West Branch Soccer Club holds annual camp
LOCK HAVEN — The West Branch Soccer Club is holding their 41st annual summer camp this week across the West Branch of the Susquehanna River. This year, there are 157 kids participating at the camp, with ages ranging from 5-13 and K-8th grades. All proceeds from the camp will contribute to the soccer club to support youth soccer throughout Clinton County.
The camp, which is the longest running soccer camp in Clinton County, is about kids having fun and learning how to play soccer with the correct fundamentals. Kids get the opportunity to learn from camp staff members, like coaches and current Lock Haven University players, about the details and intricacies of the game.
The director of the camp, Abe Stauffer, is a retired high school coach at Lock Haven High School and Central Mountain High School soccer programs, respectively. Since Stauffer began directing the camp in February of 1984, his goal this year is the same as it has always been, which is to serve the soccer club and see the growth of the kids involved.
“I love the game, and it’s for a good cause,” Stauffer said. “All the money we make goes back into the West Branch Soccer Club and I enjoy helping with that. It’s also good to see the little kids come out and play and the fact that it’s a good way to develop kids and make them better players.”
Some of the ways that Stauffer and his staff are getting the kids to have fun is by being interactive with them and keeping them engaged with fun activities throughout camp, such as one versus one scrimmaging. Even through the fun, the kids still find ways to learn new skills and drills to practice.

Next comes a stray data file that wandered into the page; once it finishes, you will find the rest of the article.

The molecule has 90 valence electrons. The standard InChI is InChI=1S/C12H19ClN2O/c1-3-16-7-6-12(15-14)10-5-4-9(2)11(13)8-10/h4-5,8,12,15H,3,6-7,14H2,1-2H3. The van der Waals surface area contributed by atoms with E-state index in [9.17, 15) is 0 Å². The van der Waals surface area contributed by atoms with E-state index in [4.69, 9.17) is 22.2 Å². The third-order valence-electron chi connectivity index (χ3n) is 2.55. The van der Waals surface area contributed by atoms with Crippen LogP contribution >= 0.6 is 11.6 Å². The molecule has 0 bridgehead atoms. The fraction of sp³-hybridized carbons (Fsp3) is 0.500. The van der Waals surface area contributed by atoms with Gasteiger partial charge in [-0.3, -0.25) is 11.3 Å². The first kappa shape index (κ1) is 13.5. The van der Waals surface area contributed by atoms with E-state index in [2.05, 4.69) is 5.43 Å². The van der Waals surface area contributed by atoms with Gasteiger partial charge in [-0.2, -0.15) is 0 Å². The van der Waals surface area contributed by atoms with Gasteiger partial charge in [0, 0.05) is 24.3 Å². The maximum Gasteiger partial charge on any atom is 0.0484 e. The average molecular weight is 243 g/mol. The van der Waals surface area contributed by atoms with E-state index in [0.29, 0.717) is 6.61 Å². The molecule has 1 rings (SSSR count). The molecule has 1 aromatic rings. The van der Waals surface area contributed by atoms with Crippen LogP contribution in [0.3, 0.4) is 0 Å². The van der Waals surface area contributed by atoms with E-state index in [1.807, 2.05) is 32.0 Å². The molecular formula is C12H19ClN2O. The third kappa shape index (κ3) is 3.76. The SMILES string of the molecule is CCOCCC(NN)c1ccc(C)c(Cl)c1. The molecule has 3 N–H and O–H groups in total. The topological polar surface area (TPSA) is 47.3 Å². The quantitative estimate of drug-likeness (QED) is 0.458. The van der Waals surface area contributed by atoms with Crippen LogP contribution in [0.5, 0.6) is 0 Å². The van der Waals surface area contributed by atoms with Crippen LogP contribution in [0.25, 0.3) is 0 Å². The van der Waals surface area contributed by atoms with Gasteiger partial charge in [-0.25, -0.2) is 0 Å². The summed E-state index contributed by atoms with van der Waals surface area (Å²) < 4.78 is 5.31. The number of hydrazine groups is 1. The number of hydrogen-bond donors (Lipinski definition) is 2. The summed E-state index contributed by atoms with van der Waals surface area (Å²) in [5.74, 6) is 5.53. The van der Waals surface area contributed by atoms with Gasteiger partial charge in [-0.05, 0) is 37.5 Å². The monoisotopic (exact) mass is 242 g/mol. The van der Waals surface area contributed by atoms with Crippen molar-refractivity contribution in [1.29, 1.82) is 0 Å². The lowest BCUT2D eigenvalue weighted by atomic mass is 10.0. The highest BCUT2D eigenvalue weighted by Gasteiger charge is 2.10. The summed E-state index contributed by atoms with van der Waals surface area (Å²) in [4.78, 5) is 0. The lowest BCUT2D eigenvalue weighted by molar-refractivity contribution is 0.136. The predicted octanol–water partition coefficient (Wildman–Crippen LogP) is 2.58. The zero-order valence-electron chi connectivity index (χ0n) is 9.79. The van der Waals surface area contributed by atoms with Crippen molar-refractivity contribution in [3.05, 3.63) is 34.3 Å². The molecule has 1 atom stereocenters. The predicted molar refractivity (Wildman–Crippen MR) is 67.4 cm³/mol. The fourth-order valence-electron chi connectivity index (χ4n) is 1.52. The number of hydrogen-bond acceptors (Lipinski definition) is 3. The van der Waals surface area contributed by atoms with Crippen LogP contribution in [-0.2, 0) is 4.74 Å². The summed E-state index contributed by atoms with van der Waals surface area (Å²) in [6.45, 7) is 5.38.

To further help the development of kids at the camp, Stauffer invited coach Barry Gorman to demonstrate drills to kids. Gorman, former Penn State soccer coach and current member of the United Soccer Coaches Association, used some younger camp staff to help demonstrate drills for the younger kids.
“It’s all about giving back,” Gorman said. “When you work with kids, you’re really paying it forward so that not only will they enjoy the game and play it as long as they can, but we’re hoping to educate fans with a future and perhaps a diamond in the rough is going to come out.”
Gorman then added: “So hopefully when they have kids, the knowledge of players, fans and opponents increases and that’s through camps like this.”
With most campers in middle school this year, most of the kids will be trying out for their junior high school team at Central Mountain. With the improvement and growth of the kids being the emphasis on the camp, Stauffer and his staff look forward to watching the kids come back each year and have fun. He understands that as they have fun, improvement will come, and that’s what motivates him to put together a great camp every year.
“The bottom line is to make it fun,” Stauffer added. “Soccer is a fun game; you want to keep it fun and that’s why we do things like wacky Wednesday. We just want to inject some life into them.”
Getting the kids to have fun is all part of putting on a great camp. But helping the kids learn the fundamentals and the proper technique to give the kids a solid foundation of the sport is also another thing the camp staff looks forward to. Even if keeping kids focused can be challenging due to short attention spans, the staff works through those challenges. The staff has found much success through keeping the kids engaged through activity.
“Soccer, the world’s greatest game, is so great because of how fluent and intense it is,” Gorman said. “The game is about constantly moving.”
“It’s tough, but when you’re working with kids, you have to get them moving,” Gorman said. “If you have exercises that engage them in movement, and they’re fun, they are better. But the key is to get them moving, get them to do something–hopefully exercises that they’re familiar with–then they will be much more ready to jump right into it.”